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So, you’re brand-new to Confluence and don’t know where to start. It’s a flexible, powerful tool that helps teams of all types communicate effectively, manage knowledge, and collaborate from anywhere, but its versatility can make it difficult to know where to begin.
Whether it’s your first time joining an organization that uses Confluence or Confluence is completely new to your organization and you’re starting from scratch, here’s where you’ll find all the resources you need to get accustomed.
Confluence has three versions — Server and Data Center, which are on-prem solutions, and Cloud. If you’re on Server, it’s important to know that Atlassian is sunsetting this product in February 2024. To learn more about what that means for your team, read our blog on Confluence Server end of life.
Confluence started out in 2004 as a simple wiki solution, but today it is much more than that. Atlassian has invested time and resources into developing Confluence into a multi-dimensional workspace that helps teams communicate and collaborate.
With its increased functionality, Confluence can support a wide variety of audiences. To learn about the different ways teams of various functions and industries use Confluence as part of their daily processes, check out our resource on what Confluence is used for.
What is Confluence Used For?
Although Confluence is used by a huge number of teams of all shapes and sizes, there are two key categories of Confluence use cases to call out.
One of Confluence’s most common and effective uses is compiling, maintaining, and sharing information. This can take a few different forms:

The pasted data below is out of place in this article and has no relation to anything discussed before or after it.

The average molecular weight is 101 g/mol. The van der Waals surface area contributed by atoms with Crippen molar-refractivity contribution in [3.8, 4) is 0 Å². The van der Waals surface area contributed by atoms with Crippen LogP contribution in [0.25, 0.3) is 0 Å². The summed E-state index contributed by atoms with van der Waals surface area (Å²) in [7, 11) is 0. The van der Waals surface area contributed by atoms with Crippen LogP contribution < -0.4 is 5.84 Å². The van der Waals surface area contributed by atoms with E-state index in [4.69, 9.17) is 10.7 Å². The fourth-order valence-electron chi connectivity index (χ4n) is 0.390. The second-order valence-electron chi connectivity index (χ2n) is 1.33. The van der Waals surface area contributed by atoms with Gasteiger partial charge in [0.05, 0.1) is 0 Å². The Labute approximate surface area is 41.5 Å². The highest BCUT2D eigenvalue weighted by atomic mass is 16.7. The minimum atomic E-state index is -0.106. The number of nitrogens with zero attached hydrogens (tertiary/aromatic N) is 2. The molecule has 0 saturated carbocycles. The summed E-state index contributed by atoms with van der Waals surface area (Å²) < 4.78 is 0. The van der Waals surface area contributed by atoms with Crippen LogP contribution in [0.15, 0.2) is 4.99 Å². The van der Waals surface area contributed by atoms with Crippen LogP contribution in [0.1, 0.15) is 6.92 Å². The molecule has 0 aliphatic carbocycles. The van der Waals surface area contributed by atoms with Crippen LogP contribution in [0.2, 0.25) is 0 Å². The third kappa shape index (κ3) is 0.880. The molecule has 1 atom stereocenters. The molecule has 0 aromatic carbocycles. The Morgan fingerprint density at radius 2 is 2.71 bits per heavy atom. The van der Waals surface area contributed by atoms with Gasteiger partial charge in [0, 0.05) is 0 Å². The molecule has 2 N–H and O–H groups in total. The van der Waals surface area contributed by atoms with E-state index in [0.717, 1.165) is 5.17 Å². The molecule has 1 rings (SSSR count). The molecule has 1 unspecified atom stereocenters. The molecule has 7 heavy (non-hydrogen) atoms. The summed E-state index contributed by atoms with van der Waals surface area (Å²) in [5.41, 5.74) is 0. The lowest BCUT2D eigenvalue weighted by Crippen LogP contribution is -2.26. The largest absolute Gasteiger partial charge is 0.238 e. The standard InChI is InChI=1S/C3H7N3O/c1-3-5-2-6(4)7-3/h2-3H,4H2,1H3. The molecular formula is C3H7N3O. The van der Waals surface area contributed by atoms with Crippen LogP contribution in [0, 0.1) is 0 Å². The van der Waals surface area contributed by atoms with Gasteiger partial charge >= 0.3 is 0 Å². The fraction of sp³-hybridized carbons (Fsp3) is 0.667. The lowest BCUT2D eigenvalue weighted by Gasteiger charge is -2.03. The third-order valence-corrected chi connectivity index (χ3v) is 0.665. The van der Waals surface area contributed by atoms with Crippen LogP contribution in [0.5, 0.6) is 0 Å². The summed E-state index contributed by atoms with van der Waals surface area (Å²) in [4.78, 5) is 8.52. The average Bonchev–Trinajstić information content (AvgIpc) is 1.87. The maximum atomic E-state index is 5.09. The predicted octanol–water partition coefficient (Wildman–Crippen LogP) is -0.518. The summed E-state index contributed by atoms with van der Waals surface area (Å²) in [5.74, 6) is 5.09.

Organization-wide documentation, such as HR and IT policies Team-specific documentation, such as key structures and processesExternal documentation for customers and/or users of a product
Regardless of what needs to be documented, learn more about how building Confluence documentation supports your team.
The other primary Confluence use case is enabling effective collaboration. For example, Confluence can serve as a hub for planning and executing on important projects that require team and cross-functional collaboration.
Using Confluence for project management is a great way to break down information silos and ensure all project stakeholders have the proper context for decision-making and retrospective analysis. Learn how to maximize your team’s use of Confluence throughout the project lifecycle.
Confluence for Project Management
When you open Confluence for the first time, you might be overwhelmed by all the options you face, but once you’re used to its structure, you’ll likely find it easy and intuitive to begin creating.
Confluence is organized by spaces, which are collections of pages that serve as a workspace for your team. It’s your choice how you decide to organize your spaces — some teams might choose to create new spaces for big projects or initiatives, but many simply have one space for the team, with a hierarchy of pages to keep everything organized.
Note: In Confluence, every user also has their own “Personal Space.” Just like with any other space, you can share pages in your Personal Space with others or restrict access to only yourself, but this is a great place to store your own notes and ideas that aren’t relevant to the rest of your team — or aren’t ready for their review quite yet.
Within spaces are pages, where all your content lives. Confluence pages are easy to create and edit, and the interface is similar to many other document-creating tools you may have used before, like Google Docs.